Dec. 7-9, Fri.-Sun., 7:30 p.m.; Sun., 2 p.m. A Chico holiday tradition featuring music and drama for the season performed by Chico State faculty and students and raising money for Department of Music and Theatre student scholarships. Harlen Adams Theatre, Chico State. $20. University Box Office: 899-6333.

The Yule Logs

Dec. 7-22. The hardest working band in snow biz is back for another run of rockin’ holiday parties. Local shows include: Chico Public Library (Dec. 7, 4 p.m.); Duffy’s Tavern (Dec. 8, 9 p.m.); Magnolia Gift & Garden (Dec. 9, 11 a.m.); Argus Bar + Patio (Dec. 15, 8:30 p.m.); and El Rey Theater (Dec.

22, 7 p.m.). Go to facebook.com/ theyulelogs for info on all the shows.

North State Symphony: Holiday Concert

Dec. 7-8, Fri. (Chico) & Sat. (Red Bluff) 7:30 p.m. Festive performances of a variety of sacred and popular Christmas music. $15-$30. St. John’s Episcopal Church, 2341 Floral Ave. & Red Bluff State Theatre, 333 Oak St. 898-5984. The Yule Logs

The Magic of Christmas

Dec. 8, 1-4 p.m.. A free children’s holiday event featuring live readings of ’Twas the Night Before Christmas and The Nutcracker and cameos by Northern California School of Ballet … and Santa! Oroville State Theatre, 1489 Myers St. 538-2470.

Celtic Woman

Dec. 14, Fri., 7:30 p.m. Irish act Celtic Woman and the North State Symphony present The Best of Christmas, a program of yultide classics. Laxson Auditorium, Chico State. $15-$58. University Box Office: 899-6333. chicoperformances.com

Holiday Burlesque and Comedy Show

Dec. 14-15, Fri., 6:45 p.m.; Sat., 6:45 p.m. & 9:45 p.m. Chico Cabaret’s annual dose of adultthemed holiday cheer. $20-$30. El Rey Theater, 230 W. Second St. eventbrite.com

Dec. 15, 4 p.m & 6 p.m. Chico Community Ballet joins Chico Creek Dance Centre for their Winter Studio Performance. Chico Center for the Arts. 1475 East Ave. 893-9028.

LeAnn Rimes: You and Me and Christmas

Dec. 19, Wed., 7:30 p.m. The Grammywinning country/pop artist brings her tour of holiday classics to Chico. Laxson Auditorium, Chico State. $15-$54. University Box Office: 899-6333. chico performances.com

CHARITY Chico Housing Action Team needs donations and volunteers for community group’s efforts at meeting the needs of the unhoused. Visit chicohousingactionteam. org or call 520-6412 for more info. Far Northern Regional Center is accepting donations for its efforts in providing services and support for persons with developmental disabilities. Also, contributions can be made to the Holidays Are For Caring Fund to provide gifts for those who may not otherwise receive any during the holiday season. 895-8633, farnorthernrc.org Jesus Center needs food and clothing donations along with volunteers. Call 3452640 or visit jesuscenter.org for info. North Valley Community Foundation is accepting donations for Camp Fire relief. Visit nvcf.org or call 891-1150 to donate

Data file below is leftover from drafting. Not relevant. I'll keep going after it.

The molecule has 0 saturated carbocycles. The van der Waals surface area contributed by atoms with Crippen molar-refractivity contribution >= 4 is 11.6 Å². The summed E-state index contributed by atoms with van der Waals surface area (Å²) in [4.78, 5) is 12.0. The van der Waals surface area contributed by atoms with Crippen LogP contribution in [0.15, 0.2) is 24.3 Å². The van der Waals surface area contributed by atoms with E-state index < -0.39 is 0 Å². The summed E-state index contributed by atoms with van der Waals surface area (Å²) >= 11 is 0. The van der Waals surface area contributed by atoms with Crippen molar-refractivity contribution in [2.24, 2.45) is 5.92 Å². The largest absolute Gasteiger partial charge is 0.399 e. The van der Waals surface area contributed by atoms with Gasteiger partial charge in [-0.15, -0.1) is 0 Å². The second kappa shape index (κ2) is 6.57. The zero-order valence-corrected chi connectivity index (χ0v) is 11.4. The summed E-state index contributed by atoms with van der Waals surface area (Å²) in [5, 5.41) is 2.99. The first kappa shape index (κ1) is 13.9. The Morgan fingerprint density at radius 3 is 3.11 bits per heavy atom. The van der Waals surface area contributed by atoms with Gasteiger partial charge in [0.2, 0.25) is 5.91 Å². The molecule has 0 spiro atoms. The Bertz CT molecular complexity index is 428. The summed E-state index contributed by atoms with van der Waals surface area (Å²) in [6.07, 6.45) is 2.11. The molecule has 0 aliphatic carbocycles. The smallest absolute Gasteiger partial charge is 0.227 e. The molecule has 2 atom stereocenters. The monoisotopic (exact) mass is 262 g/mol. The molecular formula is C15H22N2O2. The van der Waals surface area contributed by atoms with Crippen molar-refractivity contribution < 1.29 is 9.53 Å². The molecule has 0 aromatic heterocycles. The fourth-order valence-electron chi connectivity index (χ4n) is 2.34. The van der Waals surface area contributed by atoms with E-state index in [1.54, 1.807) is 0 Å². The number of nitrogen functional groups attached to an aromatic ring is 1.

Camp Fire donations

and for more information. Safe Space winter shelter needs volunteers for its efforts of providing shelter to the homeless community during the cold winter months. Visit them online at facebook.com/chicosafespace for donation needs and updates on volunteer signups. Salvation Army’s red donation kettles are popping up around Chico. Salvation Army community center, 567 E. 16th Street. Info: 342-2199. 6th Street Center for Youth needs donations of personal-care items, first-aid supplies, undergarments, coats, backpacks, sleeping bags, blankets and more. Donations accepted Monday-Friday, 10 a.m.-5:30 p.m. 130 W. Sixth St. 894-8008. 6thstreetcenter.org Torres Shelter needs donations and volunteers. Torres Community Shelter, 101 Silver Dollar Way. Info: 891-9048, torresshelter.org Toys for Tots visit chico-ca.toysfortots.org to find drop-off locations. Info: 891-6783. Youth for Change is accepting donations and volunteers for their community collaborations supporting the healing of children and families (including assisting those displaced by the Camp Fire). 877-1965, youth4change.org

★★ NOVEMBER 21, 2018

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november 21, 2018


SCENE

Thanksgiving is not canceled

Community groups, businesses rally to feed Camp Fire evacuees, volunteers and first-responders

Ibeen thankful when so much has lost during the Camp

t may be hard to focus on being

Fire, but a respectful dose of gratitude for those who have by survived and Jason those helpCassidy ing in the j aso nc@ recovery is newsrev i ew.c om definitely in order. Bringing the community together to eat, hug, cry and raise a glass is important, and there are a handful of groups and businesses putting on big holiday productions and inviting everyone impacted by the fires to join. The biggest is the Thanksgiving Together event taking place at three locations in Chico and hosted by the town of Paradise— with food donated by World Central Kitchen and Sierra Nevada Brewing Co. There also are a host of smaller events spread out around the county, and there undoubtedly will be more people and places inviting their neighbors to the table. As of deadline, this is what’s on tap for holiday meals today and tomorrow (Nov. 21-22).

Wednesday, Nov. 21

El Medio Fire Department, 1 a.m.-3 p.m.

The Oroville Rescue Mission is organizing a community banquet for evacuees, volunteers or anyone experiencing need during the holiday season. 3515 Meyers St., Oroville

Thursday, Nov. 22

Gridley Veterans Memorial Hall, 10 a.m.-3 p.m.

A warm meal for Camp Fire evacuees and first responders organized by Shasta J.E.M., a Redding group honoring the memory of loved ones who died in the Carr Fire. 249 Sycamore St., Gridley Town of Paradise: Thanksgiving Together, four seatings: 11 a.m., 1 p.m., 3 p.m. and 5 p.m.